FOUR days of top-class tennis will be a fitting centenary celebration for the Albury Easter Tournament.
Organisers at the Albury Tennis Association are bracing themselves for a “huge” event, with numbers of entries up from recent years.
“To keep a tournament going for 100 years takes a lot of work from a lot of volunteers,” president Ken Wurtz said.
Wurtz said the tournament had a proud history to uphold.
“Back in the earlier days it must have been one of the main tournaments around,” he said.
“A lot of the winners in the 1940s, ’50s and ’60s were Davis Cup players.”
But the region won’t miss out this year, with some of the biggest names in Australian tennis set to attend the Albury Easter Open’s 100th anniversary dinner at the Commercial Club.
The dinner will be held this Saturday and guests will include former Davis Cup player Rex Hartwig, Dianne Fromholtz Balestrat, Allan Stone, Tennis NSW vice-president Mick Parslow and former deputy prime minister Tim Fischer.
Albury Tennis secretary Sandra Rouvray said 290 entries had been received for the open, the largest number for years.
“In the open men there are 60 players,” she said.
“But the biggest increase is in the open ladies, which has doubled to 30 entrants.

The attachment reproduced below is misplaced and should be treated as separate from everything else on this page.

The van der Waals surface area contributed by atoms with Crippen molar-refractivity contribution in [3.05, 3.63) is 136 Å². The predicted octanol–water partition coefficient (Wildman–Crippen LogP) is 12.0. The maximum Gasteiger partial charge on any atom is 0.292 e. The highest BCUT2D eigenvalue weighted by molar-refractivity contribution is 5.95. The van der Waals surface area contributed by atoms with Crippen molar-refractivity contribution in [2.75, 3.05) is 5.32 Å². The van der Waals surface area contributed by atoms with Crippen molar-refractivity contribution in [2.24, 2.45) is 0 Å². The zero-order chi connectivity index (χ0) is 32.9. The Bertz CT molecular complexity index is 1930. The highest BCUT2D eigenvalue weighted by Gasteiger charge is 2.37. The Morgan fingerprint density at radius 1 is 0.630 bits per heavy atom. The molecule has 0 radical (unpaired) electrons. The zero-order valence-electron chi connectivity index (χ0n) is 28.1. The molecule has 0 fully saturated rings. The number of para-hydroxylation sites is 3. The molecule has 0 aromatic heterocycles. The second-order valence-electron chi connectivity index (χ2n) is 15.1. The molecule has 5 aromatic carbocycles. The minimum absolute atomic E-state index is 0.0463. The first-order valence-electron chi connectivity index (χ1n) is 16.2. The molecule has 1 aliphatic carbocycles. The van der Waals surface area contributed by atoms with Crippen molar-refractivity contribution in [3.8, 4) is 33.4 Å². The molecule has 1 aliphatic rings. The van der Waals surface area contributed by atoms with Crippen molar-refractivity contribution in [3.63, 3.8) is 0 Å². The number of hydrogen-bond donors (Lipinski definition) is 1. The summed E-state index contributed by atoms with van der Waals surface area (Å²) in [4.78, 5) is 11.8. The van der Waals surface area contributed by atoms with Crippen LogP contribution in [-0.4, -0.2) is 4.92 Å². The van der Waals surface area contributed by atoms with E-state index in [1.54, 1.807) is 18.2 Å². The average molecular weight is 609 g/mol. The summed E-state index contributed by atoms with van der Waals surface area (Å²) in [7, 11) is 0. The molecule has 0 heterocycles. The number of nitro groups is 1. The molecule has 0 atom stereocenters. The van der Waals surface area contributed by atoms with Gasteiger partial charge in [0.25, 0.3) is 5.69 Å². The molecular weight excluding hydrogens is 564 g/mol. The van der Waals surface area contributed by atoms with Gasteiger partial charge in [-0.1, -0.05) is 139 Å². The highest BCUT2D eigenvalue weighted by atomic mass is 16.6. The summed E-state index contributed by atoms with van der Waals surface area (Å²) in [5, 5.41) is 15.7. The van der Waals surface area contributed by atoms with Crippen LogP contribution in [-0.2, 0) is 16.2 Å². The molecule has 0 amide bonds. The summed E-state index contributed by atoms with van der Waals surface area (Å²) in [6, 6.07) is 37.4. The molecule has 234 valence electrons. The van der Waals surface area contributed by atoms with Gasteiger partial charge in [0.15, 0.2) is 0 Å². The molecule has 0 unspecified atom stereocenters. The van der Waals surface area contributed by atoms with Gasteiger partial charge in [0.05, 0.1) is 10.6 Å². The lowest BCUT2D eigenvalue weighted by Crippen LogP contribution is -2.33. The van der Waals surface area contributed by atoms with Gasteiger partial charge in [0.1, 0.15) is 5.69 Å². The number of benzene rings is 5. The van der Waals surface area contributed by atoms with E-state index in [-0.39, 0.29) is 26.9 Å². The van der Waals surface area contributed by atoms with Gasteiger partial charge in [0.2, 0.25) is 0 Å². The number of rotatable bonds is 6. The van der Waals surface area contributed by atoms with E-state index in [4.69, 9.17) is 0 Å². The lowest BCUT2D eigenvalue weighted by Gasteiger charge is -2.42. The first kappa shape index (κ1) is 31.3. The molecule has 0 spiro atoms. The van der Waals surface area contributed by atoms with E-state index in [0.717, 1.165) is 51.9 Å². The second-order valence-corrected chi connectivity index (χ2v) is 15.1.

“The 18s events are also up as players are competing for bronze level points.”
Wurtz said it was going to be hard to pick a winner as the region’s best take on all comers.
“Jade Culph is going pretty good at the moment and he won it last year,” he said.
“He was beaten in Wodonga recently so he’s probably hoping to get revenge on that.”
Culph also missed out on a hat-trick of Margaret Court Cup crowns when he lost to Brisbane ace Josh Barrenechea.
The first Easter tournament was played in 1910 with men’s singles, doubles and mixed doubles, with ladies doubles introduced the following year and the singles in 1915.
The tournament was suspended for two years due to World War I before play resumed at Parish courts around Albury.
Some of the greats have taken part in the Albury tournament include John Bromwich, Neale Fraser, Ashley Cooper, Owen Davidson, Janet Young, Lesley Turner, Dianne Fromholtz, Evonne Goolagong and Margaret Smith-Court.